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A broad perspective on anatomy education: celebrating teaching diversity and innovations

Paul G McMenamin, Norman Eizenberg, Anthony Buzzard, Quentin Fogg and Michelle Lazarus
Med J Aust 2016; 204 (2): 57. || doi: 10.5694/mja15.00796
Published online: 1 February 2016

Anatomy education is an ever-evolving field. Innovative anatomy teaching practices are actualised by dedicated, professionally qualified academic staff who often devote their entire careers to the education of future clinicians. While traditional approaches to anatomy education focused on surgical training and knowledge-based competency,1 modern anatomy literacy must be applied to a wide variety of clinical disciplines. Thus current teaching approaches need to reflect this. To this end, modern topographic anatomy is combined with other anatomical sciences (ie, embryology, histology and neuroscience), and taught within integrated medical curricula in the context of clinical medicine, clinical skills, pathology and radiology. As with other pre-clinical and para-clinical fields (including biochemistry, physiology and immunology), there are clear benefits in engaging teaching staff with a variety of qualifications and expertise to maximise the effectiveness of the vertical and horizontal knowledge integration that is essential in modern medical curricula.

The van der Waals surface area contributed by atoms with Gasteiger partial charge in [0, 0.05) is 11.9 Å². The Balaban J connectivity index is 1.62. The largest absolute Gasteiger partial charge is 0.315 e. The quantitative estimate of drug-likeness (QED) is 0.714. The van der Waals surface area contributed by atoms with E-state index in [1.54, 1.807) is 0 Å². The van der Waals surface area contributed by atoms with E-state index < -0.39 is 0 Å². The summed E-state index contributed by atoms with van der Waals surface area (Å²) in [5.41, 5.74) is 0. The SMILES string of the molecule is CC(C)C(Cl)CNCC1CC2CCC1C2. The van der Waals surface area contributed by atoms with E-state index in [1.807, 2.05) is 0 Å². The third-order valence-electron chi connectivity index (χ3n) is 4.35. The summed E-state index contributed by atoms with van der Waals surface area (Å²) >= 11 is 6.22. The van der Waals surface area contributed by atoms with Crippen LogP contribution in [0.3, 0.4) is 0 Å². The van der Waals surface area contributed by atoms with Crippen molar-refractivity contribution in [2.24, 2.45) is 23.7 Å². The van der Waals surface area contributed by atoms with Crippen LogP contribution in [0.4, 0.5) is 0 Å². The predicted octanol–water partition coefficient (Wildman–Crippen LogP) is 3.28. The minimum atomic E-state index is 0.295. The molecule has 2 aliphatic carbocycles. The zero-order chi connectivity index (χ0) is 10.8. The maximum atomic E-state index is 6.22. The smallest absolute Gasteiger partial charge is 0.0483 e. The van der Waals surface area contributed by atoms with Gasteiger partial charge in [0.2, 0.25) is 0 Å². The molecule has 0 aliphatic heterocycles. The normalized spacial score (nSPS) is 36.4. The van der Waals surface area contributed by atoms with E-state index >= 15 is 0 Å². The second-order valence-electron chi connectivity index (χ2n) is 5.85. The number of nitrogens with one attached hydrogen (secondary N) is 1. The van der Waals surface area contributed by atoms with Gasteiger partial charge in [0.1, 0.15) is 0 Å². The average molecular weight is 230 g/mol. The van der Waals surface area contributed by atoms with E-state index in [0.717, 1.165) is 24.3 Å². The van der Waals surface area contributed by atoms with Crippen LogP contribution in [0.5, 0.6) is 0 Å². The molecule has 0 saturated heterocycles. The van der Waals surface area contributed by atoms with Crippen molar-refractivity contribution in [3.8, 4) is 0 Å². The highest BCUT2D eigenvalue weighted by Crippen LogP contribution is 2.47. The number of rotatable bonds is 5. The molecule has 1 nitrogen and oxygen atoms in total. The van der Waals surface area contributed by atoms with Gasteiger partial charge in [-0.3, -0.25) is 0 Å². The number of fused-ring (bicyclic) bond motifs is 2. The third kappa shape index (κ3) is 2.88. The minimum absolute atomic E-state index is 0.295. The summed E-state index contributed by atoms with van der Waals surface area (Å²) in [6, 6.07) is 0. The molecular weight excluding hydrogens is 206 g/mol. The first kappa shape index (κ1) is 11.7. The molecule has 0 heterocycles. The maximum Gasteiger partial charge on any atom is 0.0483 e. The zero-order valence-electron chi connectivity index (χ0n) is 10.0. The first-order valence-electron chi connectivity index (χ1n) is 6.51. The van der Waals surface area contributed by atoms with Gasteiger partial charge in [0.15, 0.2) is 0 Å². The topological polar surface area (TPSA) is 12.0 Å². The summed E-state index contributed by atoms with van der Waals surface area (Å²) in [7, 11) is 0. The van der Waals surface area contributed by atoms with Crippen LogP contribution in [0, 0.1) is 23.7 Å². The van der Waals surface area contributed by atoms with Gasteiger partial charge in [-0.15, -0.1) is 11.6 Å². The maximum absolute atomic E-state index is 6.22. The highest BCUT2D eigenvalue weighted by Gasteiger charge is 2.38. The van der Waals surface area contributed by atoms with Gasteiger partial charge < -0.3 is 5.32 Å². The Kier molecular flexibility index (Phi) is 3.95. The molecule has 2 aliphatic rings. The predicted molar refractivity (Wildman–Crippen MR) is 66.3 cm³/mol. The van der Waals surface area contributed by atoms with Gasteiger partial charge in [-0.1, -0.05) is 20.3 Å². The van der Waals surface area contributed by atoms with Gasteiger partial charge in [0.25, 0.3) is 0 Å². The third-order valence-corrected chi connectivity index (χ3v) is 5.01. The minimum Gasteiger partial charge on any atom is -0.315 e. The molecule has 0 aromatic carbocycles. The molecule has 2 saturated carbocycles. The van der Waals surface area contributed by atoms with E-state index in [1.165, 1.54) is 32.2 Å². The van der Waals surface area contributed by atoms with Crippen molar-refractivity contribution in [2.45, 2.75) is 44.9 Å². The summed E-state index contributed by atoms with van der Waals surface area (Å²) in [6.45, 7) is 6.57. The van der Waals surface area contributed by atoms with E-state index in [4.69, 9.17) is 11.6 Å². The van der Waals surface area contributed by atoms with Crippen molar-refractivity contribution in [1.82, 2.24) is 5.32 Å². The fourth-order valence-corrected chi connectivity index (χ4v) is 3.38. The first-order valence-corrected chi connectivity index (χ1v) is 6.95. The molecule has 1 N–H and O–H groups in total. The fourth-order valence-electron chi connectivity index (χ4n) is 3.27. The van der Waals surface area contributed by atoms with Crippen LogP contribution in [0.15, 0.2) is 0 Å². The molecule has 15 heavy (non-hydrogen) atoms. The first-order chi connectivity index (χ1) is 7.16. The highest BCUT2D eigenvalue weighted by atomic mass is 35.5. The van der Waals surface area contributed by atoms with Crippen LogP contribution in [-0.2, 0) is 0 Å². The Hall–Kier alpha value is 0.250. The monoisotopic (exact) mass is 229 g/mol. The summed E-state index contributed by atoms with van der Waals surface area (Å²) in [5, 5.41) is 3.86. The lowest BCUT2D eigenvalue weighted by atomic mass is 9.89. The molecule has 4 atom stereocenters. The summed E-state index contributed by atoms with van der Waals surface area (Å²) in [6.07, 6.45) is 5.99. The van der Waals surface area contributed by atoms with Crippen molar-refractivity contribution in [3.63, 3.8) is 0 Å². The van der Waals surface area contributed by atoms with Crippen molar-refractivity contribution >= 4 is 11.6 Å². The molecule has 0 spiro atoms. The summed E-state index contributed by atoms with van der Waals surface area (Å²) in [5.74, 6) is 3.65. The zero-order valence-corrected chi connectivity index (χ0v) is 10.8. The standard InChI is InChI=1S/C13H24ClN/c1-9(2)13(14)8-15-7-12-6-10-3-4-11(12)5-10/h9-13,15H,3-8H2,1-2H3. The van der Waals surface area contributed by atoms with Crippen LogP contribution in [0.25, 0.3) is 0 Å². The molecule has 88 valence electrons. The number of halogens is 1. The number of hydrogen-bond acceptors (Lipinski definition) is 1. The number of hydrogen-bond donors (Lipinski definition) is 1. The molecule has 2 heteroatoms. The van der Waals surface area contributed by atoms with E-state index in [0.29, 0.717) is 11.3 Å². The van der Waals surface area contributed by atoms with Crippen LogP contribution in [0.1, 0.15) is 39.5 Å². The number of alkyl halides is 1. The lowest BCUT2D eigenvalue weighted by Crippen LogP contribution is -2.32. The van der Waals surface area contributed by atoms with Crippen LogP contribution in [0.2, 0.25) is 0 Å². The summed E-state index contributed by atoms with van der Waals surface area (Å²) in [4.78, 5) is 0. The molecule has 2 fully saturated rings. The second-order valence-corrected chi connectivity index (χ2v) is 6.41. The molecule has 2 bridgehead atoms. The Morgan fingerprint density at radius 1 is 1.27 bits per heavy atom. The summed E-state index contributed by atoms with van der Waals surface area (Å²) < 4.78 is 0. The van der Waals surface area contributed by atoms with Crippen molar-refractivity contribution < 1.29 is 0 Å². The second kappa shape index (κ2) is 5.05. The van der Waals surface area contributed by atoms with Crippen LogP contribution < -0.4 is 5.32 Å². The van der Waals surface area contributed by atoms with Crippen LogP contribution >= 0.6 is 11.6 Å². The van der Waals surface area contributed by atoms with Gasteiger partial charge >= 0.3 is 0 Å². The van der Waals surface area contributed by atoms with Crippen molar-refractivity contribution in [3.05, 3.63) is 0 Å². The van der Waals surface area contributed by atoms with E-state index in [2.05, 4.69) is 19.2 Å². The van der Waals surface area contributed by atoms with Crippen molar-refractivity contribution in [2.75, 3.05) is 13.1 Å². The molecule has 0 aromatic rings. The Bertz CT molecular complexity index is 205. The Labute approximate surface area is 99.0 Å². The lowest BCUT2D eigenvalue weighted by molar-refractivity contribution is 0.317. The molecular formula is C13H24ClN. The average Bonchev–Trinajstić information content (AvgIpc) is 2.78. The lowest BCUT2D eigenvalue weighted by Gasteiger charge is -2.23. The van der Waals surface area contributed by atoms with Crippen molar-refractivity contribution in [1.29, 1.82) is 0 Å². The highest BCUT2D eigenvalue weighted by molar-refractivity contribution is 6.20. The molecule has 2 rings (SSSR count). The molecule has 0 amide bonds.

• Paul G McMenamin
  • Norman Eizenberg
  • Anthony Buzzard
  • Quentin Fogg
  • Michelle Lazarus

  • Monash University, Melbourne, VIC

Correspondence: paul.mcmenamin@monash.edu

Competing interests:

No relevant disclosures.

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